Get 20M+ Full-Text Papers For Less Than $1.50/day. Start a 14-Day Trial for You or Your Team.

Learn More →

Language, identity, and insider/outsider positionality in Caribbean Creole English research

Language, identity, and insider/outsider positionality in Caribbean Creole English research Abstract This article is a critically reflexive interrogation of the researcher’s identity with respect to qualitative language research in her own community, illustrated by discourse analysis of three vignettes from a critical ethnographic study of language education policy in Jamaica. Drawing on her biography as well as poststructuralist theories and research on identity and positioning, the author discusses the ways in which the choice, process, and (re)presentation of her research on Caribbean Creole English speakers in schools are filtered through the tensions among her ascribed, felt, and evolving insider/outsider identities and positionings. These tensions are heightened due to the highly charged and paradoxical nature of creole language politics, particularly with regard to education. Implications of such tensions for qualitative research in applied linguistics are also addressed. http://www.deepdyve.com/assets/images/DeepDyve-Logo-lg.png Applied Linguistics Review de Gruyter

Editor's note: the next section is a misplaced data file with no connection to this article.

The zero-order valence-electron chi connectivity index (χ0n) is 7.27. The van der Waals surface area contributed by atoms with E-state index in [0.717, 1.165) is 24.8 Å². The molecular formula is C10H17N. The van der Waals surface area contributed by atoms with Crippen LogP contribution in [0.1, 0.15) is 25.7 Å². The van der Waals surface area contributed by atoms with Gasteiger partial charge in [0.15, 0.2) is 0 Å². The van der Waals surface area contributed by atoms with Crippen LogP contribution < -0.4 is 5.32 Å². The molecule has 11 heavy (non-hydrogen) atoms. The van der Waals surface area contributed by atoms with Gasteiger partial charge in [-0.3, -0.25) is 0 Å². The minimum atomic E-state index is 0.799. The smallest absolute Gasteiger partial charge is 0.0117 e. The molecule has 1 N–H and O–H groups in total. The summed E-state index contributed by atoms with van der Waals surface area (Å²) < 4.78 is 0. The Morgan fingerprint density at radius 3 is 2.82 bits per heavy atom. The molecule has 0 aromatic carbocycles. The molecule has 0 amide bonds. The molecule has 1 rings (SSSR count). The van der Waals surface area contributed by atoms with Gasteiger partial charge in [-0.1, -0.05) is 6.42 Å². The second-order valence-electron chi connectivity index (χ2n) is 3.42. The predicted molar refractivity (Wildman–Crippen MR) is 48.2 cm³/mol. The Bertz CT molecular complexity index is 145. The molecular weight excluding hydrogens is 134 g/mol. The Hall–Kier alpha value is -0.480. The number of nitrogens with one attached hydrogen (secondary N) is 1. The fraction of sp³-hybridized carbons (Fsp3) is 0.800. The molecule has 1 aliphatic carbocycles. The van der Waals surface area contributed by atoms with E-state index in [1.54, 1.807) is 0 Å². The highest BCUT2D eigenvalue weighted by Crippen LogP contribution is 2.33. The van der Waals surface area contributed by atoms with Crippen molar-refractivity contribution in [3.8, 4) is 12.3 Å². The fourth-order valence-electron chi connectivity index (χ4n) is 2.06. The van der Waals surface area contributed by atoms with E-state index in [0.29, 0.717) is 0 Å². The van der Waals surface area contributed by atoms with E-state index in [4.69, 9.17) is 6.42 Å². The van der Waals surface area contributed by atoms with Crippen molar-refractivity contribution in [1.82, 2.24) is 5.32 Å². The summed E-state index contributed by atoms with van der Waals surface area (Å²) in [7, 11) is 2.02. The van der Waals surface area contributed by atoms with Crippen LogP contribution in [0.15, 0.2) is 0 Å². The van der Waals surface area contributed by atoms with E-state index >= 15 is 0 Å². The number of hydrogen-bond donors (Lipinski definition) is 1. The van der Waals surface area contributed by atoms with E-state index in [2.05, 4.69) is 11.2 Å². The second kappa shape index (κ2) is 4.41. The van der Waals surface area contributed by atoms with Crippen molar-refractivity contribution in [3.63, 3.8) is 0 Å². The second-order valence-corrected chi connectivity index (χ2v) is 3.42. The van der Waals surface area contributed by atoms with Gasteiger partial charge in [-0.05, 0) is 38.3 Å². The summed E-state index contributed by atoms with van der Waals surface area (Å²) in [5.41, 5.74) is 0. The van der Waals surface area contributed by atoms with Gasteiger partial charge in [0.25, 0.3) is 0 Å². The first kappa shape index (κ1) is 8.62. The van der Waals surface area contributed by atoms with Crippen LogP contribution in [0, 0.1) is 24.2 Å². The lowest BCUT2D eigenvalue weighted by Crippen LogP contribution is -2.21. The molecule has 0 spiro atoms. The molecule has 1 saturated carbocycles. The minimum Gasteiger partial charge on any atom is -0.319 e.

Language, identity, and insider/outsider positionality in Caribbean Creole English research

Applied Linguistics Review , Volume 6 (3) – Sep 1, 2015

Loading next page...
 
/lp/de-gruyter/language-identity-and-insider-outsider-positionality-in-caribbean-TJieKgQnEl
Publisher
de Gruyter
Copyright
Copyright © 2015 by the
ISSN
1868-6303
eISSN
1868-6311
DOI
10.1515/applirev-2015-0016
Publisher site
See Article on Publisher Site

Abstract

Abstract This article is a critically reflexive interrogation of the researcher’s identity with respect to qualitative language research in her own community, illustrated by discourse analysis of three vignettes from a critical ethnographic study of language education policy in Jamaica. Drawing on her biography as well as poststructuralist theories and research on identity and positioning, the author discusses the ways in which the choice, process, and (re)presentation of her research on Caribbean Creole English speakers in schools are filtered through the tensions among her ascribed, felt, and evolving insider/outsider identities and positionings. These tensions are heightened due to the highly charged and paradoxical nature of creole language politics, particularly with regard to education. Implications of such tensions for qualitative research in applied linguistics are also addressed.

Journal

Applied Linguistics Reviewde Gruyter

Published: Sep 1, 2015

References